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I am building a MongoDB database that will work with an Android app. I have a user collection and a records collection. The records documents consist of GPS tracks such as start and end coordinates, total time and top speed and distance. The user document is has user id, first name, last name and so forth.

I want to have aggregate stats for each user that summarizes total distance, total time, total average speed and top speed to date.

I am confused if I should do a map reduce and create an aggregate collection for users, or if I should add these stats to the user document with some kind of cron job type soliuton. I have read many guides about map reduce and aggregation for MongoDB but can't figure this out.


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What is your use case for reading the aggregated information .. is this information that changes frequently, or can it be calculated on a schedule? –  Stennie Oct 11 '12 at 11:40

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It sounds like your aggregate indicator values are per-user, in which case I would simply calculate them and push them directly into the user object as the same time as you update current co-oordinates, speed etc. They would be nice and easy (and fast) to query, and you could aggregate them further if you wished.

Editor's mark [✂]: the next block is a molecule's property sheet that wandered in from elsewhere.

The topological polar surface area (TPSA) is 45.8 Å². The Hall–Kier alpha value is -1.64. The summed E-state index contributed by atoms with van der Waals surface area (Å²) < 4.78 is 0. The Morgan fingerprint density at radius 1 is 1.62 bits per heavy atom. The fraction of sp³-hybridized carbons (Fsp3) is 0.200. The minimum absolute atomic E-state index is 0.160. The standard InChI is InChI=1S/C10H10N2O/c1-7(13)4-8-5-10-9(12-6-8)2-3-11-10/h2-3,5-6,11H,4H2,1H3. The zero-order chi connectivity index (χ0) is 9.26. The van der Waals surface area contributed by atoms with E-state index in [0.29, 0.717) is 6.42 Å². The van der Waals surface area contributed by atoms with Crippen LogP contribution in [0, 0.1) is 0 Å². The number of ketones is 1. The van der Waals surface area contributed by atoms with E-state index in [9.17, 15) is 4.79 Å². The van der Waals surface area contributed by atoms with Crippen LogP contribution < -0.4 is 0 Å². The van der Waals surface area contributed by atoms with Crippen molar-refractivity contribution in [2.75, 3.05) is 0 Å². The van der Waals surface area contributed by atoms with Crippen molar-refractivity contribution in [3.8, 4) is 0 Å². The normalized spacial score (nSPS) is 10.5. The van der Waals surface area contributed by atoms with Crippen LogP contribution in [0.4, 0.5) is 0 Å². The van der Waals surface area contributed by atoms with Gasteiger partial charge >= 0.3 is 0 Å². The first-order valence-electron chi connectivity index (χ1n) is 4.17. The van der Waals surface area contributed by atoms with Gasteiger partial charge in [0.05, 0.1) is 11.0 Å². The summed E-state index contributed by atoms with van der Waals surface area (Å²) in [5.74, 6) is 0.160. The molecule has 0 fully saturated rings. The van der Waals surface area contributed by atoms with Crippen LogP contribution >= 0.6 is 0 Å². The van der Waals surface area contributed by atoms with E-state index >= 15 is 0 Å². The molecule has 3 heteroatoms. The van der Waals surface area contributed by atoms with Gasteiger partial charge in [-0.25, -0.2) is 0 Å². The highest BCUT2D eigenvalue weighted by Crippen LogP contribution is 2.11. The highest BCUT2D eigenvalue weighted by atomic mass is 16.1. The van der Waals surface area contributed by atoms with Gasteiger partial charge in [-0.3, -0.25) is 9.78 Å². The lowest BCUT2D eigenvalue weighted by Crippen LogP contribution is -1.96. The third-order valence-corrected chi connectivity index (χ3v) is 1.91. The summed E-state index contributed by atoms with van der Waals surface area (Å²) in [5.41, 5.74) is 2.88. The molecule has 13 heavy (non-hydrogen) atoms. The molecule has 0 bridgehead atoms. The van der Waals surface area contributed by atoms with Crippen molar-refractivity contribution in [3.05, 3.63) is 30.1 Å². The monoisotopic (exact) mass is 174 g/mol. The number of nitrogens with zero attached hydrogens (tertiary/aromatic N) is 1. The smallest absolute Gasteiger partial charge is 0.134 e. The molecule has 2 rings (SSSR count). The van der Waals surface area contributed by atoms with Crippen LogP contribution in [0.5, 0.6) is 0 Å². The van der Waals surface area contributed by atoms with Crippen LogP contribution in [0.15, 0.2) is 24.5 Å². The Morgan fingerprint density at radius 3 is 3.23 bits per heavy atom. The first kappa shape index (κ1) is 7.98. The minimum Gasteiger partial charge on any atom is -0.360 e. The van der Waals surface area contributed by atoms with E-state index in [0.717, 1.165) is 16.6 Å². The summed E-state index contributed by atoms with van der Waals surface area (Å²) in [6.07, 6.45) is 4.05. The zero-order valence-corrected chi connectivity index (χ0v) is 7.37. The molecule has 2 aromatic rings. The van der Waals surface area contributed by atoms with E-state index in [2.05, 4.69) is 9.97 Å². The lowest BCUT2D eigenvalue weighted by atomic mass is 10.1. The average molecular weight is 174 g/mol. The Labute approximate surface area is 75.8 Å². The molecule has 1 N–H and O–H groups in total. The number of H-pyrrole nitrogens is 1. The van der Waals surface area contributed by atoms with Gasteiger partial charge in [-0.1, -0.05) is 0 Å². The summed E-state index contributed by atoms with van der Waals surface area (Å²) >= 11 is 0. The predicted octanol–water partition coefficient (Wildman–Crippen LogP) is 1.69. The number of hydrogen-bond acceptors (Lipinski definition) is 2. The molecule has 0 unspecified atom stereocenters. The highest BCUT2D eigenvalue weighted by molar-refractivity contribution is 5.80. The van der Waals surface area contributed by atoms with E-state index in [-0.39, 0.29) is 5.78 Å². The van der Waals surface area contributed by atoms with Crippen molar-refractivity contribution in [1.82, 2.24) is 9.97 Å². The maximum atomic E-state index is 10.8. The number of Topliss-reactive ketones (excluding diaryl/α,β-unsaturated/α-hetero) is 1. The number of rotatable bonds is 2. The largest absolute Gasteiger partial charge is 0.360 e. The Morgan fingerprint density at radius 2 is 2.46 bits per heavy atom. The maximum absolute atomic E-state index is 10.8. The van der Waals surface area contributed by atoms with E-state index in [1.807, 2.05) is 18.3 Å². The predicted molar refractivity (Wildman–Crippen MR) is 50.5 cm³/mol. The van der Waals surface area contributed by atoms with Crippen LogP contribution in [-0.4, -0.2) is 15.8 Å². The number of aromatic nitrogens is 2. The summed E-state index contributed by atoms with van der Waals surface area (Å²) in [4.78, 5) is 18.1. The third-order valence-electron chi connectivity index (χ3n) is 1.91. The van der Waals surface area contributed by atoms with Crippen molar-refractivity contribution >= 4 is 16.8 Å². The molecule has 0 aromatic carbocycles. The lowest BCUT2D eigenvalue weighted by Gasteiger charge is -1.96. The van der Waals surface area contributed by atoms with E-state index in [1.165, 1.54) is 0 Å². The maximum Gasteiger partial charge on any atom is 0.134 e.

When I say pre-calculate, I don't mean MapReduce, which you would use as a batch process, I simply mean calculate on update of the user object.

If your aggregate stats are compiled across users, then you could still pre-calculate them on update, but if you also need to be able to query those aggregate stats against some other condition or filter, such as, "tell me what the total distance travelled for all users within x region", then depending on the number of combinations you may not be able to cover all those with pre-calculation.

So, if your aggregate stats ARE across users, AND need some sort of filter applying, then they'll need to be calculated from some snapshot of data. The two approaches here are;

  1. the aggregation framework in 2.2
  2. MapReduce

You would need to use MapReduce say, if you've a LOT of historical data that you want to crunch and you can pre-calculate the results for fast reading later. By my definition, that data isn't changing frequently, but even if it did, you can also use incremental MR to add new results to an existing calculation.

The aggregation framework in 2.2 will allow you to do a lot of this on demand, but it won't be as quick of course as pre-calculated values but way quicker than MR when executed on-demand. It can't cope with the high volume result-sets that you can do with MR, but it's better suited to queries where you don't know the parameter values in advance.

By way of example, if you wanted to calculate the aggregate sums of users stats within a particular lat/long, you couldn't use MR because there are just too many combinations of that filter, so you'd need to do that on the fly.

If however, you wanted it by city, well you could conceivably use MR there because you could stick to a finite set of cities and just pre-calculate them all.

But to wrap up, if your aggregate indicator values are per-user alone, then I'd start by calculating and storing the values inside the user object when I update the user object as I said in the first paragraph. Yes, you're storing the value as well as the inputs, but that's the model that saves you having to calculate on the fly.

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